Bio/Statement


Although, anonymity from the Greek word anonymia, meaning "without a name" would be preferred. Alas!


Ehule Stille is a moniker meaning weaver of silence. This moniker was started as a means to remove the direct identity of the artist away from the work but still act as a placeholder in a stream of many lifetimes woven together.


From an early age, I've used visual art as a means for metaphysical exploration and found art to be a path suffused with magic. Thematically, I am interested in how individual experience ontologically shapes the world; asking myself constantly what is real? What are thoughts? How does my experience influence reality? Why do people choose to live and carry on every day? And what is the definitive difference if any between imagined and physical experience? Poised with those questions, I've taken the modality of interacting with matter in a way that the tools of the medium become an extension of my body.

For most of my life I've been working with metal and carving steel is an intimate way for me to interact with the world through fire and shift metal in a manner that can bring about a meditative state. Every breath, movement, and thought of the body is captured in the torch marks and those marks are a record of that experience frozen into the texture. From there, the art-making process becomes an immersive catharsis of grinding and polishing those textures into finished pieces. Thus, a furthering of introspection that imbues the pieces more concretely with my thoughts, feelings, and energy. These husks of experiences act as batteries imbued with intention that create a pantheon of other selves to contemplate the nature of reality, beingness and the temporality of self and/or other.

In regards to influential artists, I am predominately influenced by music and film. From the music of Time Hecker, Phurba, Dead Can Dance to the films of The Fountain, Wings of Desire and Altered States but the list of them is endless. The writings of Jaron Lanier, Jeffrey J. Kripal, Arthur C. Clark, Charles Laughlin, Longchenpa and Chogyal Namkhai Norbu. Artistically, Gustave Doré, Rodin and Ursula Von Rydingsvard have greatly influenced the mood and timbre of my work.

In 2011, my practice merged into a collaboration (R+K Studios, LLC) and for a few years sculptures came into being from our combined intention. This collaboration has been a powerful experience in that our identities became a new reflection in the work that has blended into my personal art as the identity of the maker is never singular. Artists are always collaborating directly or indirectly suffusing our egos into the breathe of shared experience.

In 2014, my studio partner and I took a sabbatical from making sculpture to breathe in new life, new creativity. I immersed myself  in books and more concretly in Tibetan Buddhist meditation practices and the study of Dzogchen. Long before taking this break; birth, old age, sickness, and death were long-standing themes in my life due to multiple arduous childhood experiences including the untimely death of my mother. At that time, visual art became my new parent, mentor, and lens for understanding the world. In times of trauma, art-making was like turning a piece of coal into a diamond. Those energies had to be compressed until they formed a solid piece of art.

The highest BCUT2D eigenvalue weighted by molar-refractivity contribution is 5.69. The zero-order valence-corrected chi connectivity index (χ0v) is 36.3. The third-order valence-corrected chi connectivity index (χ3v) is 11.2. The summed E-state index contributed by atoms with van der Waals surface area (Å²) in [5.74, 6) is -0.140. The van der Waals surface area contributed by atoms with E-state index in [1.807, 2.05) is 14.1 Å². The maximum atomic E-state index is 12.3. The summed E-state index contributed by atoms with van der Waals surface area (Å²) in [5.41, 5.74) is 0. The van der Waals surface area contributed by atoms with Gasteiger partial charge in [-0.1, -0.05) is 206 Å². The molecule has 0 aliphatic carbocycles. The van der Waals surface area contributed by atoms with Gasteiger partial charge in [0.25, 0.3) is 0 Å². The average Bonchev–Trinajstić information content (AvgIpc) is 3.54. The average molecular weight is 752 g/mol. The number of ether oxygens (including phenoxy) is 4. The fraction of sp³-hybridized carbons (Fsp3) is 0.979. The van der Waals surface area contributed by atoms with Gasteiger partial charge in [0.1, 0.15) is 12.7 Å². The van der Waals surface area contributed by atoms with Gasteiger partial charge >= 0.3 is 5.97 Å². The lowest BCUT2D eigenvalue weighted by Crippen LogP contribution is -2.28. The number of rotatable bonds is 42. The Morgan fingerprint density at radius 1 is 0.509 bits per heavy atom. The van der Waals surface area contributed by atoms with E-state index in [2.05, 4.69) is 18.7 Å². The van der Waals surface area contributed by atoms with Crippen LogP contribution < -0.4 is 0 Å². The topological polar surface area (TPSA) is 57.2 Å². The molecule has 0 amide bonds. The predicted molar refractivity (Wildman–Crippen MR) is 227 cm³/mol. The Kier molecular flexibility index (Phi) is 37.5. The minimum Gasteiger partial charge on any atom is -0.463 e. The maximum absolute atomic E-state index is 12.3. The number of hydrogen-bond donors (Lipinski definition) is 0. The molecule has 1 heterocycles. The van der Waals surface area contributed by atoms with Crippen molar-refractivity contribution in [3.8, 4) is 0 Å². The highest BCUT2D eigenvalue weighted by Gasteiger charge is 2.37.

After years of threshing out these experiences and seeking solace through art-making; it was time to investigate those experiences through formal Buddhist meditation as well as confront themes of mortality by undertaking funereal work through cremation or meeting the needs of the departed. I needed to find more meaning, reason, and understanding about the nature of life and take a break from the proliferation of object-making. My mind, awareness, and breathing became my medium instead of metal.

Now it has come full circle and art-making is a presence back in my life. In conjunction with these esoteric practices and experiences of mortality, I've become interested in the interface between physical and non-physical mediums for art-making like sound using ambisonics, projection mapping, augmented reality and biofeedback. These are fascinating mediums to explore the great metaphysical questions of consciousness. It also gives the ability to take an imagined reality and turn it into a memory as a form likened to a interactive lucid dream. I am interested in pursuing this virtual and physical interface for making work that unifies them as seamlessly as possible. It posits a new kind of vulnerability and an integration of the spirit with technology.